Oregon has long been predicted to be a scene of major eclipse traffic jams, and even by Sunday, that was proving to be true: The Oregon National Guard was called in to Madras, a small agricultural city in the sunny part of the state, east of the Cascades.
Traffic was at a standstill for hours Sunday afternoon, gridlocked as well more than 100,000 people flocked to this small, pleasant town of 7,000.
Madras, pronounced like glad or sad — not like the plaid fabric or the megalopolis in India — sits on the centerline of the eclipse's path of totality.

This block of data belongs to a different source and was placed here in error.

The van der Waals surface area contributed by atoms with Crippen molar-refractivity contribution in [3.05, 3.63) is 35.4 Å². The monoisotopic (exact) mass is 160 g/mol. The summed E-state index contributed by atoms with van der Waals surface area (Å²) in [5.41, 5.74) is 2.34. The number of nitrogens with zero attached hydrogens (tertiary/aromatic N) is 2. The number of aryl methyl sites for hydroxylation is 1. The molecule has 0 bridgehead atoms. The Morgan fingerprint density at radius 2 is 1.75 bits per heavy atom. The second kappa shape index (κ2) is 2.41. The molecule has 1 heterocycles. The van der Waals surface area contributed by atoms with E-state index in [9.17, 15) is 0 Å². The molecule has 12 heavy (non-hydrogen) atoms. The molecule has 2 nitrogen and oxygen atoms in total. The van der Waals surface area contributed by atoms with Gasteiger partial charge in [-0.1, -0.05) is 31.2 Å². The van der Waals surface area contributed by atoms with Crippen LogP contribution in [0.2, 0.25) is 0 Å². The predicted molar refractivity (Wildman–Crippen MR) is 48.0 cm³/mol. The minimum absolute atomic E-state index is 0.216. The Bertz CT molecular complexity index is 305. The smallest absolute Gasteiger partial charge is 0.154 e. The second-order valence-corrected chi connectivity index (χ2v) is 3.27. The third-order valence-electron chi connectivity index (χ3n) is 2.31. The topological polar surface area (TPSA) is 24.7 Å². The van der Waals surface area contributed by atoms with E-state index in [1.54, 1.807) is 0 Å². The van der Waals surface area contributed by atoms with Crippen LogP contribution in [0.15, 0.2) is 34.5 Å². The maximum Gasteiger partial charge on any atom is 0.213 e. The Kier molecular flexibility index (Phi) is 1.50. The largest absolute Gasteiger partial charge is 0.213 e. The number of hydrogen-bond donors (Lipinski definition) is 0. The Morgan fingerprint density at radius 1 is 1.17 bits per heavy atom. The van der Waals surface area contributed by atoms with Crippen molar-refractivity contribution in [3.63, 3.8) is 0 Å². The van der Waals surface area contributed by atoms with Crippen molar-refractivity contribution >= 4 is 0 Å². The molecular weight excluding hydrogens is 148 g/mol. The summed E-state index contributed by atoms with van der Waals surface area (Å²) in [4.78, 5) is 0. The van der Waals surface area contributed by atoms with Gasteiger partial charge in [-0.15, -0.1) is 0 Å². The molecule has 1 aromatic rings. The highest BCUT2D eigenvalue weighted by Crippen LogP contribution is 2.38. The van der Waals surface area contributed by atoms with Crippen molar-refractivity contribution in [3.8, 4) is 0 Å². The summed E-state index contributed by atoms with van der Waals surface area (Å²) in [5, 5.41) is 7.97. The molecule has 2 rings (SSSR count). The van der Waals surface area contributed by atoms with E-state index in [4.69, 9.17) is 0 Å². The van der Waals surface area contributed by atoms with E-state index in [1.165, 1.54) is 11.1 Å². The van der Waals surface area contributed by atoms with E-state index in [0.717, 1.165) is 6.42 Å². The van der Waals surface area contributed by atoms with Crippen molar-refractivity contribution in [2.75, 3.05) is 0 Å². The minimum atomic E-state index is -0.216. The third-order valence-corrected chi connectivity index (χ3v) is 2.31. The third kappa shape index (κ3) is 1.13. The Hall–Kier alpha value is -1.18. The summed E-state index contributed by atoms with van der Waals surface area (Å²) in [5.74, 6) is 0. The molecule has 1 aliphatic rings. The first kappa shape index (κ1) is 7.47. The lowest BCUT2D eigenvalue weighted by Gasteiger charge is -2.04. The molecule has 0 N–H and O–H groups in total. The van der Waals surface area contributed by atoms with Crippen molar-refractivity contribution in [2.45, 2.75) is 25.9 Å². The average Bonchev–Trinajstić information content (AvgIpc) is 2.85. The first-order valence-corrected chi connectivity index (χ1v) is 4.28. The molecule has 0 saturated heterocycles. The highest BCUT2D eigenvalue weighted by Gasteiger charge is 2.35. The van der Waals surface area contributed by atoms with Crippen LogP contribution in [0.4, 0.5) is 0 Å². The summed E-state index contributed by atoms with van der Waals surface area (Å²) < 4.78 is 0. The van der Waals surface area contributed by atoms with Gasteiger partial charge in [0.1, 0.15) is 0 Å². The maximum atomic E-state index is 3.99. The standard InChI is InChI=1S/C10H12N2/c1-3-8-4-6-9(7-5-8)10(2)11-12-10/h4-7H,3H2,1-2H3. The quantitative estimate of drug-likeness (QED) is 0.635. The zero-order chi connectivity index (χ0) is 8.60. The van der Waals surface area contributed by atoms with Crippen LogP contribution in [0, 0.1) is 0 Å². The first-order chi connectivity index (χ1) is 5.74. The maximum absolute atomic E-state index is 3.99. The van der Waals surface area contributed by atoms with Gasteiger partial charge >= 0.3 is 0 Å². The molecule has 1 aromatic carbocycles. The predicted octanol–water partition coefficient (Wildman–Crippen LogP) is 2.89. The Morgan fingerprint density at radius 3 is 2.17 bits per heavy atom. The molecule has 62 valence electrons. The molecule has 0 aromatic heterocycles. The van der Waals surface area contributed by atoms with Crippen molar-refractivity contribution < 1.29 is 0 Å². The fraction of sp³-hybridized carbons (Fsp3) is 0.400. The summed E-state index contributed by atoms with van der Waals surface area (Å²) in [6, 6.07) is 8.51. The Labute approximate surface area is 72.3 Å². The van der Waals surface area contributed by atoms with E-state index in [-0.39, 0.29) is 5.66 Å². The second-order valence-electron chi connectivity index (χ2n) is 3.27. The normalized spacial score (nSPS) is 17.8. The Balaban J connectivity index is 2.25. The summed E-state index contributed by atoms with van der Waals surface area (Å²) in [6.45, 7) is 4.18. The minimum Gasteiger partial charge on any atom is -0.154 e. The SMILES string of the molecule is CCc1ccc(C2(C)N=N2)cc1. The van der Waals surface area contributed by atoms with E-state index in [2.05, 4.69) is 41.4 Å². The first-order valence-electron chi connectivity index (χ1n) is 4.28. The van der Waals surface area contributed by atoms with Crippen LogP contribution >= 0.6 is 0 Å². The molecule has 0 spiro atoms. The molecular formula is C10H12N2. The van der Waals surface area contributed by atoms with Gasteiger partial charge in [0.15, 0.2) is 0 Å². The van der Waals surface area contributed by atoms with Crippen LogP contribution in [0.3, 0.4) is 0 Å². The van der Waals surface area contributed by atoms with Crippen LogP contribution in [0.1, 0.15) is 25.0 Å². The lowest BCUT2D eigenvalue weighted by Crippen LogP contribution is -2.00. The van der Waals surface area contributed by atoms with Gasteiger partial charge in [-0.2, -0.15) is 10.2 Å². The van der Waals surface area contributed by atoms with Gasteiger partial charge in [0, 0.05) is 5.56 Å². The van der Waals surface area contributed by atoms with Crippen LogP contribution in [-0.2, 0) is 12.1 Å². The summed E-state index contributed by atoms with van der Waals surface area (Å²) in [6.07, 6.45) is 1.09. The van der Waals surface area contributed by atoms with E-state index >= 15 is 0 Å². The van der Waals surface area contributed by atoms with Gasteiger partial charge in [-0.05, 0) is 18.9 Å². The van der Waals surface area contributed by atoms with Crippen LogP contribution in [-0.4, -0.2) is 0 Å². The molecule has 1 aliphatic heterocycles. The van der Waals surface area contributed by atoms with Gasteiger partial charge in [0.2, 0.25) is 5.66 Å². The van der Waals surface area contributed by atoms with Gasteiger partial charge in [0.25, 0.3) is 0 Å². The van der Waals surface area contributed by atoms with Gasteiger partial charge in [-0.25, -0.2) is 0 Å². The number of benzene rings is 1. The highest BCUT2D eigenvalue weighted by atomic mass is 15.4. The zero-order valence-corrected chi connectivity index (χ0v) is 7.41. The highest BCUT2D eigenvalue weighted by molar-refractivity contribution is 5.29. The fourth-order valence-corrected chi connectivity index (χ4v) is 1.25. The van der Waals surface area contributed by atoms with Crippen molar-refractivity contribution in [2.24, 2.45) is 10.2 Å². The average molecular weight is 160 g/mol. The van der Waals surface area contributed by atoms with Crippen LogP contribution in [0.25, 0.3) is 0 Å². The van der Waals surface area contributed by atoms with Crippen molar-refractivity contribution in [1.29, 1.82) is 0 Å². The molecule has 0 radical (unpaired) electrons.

Marcos Peñaloza-Murillo is a scientist with the soul of a poet.
He's an atmospheric physicist from Venezuela, and he's here in Salem, the state capital of Oregon, to study how a total solar eclipse affects the planet.
On Sunday afternoon, fewer than 24 hours before the Great American Eclipse will sweep across the United States, Peñaloza-Murillo took a small group of students to the top of a brick building at Willamette University in Salem to check on a spindly weather station.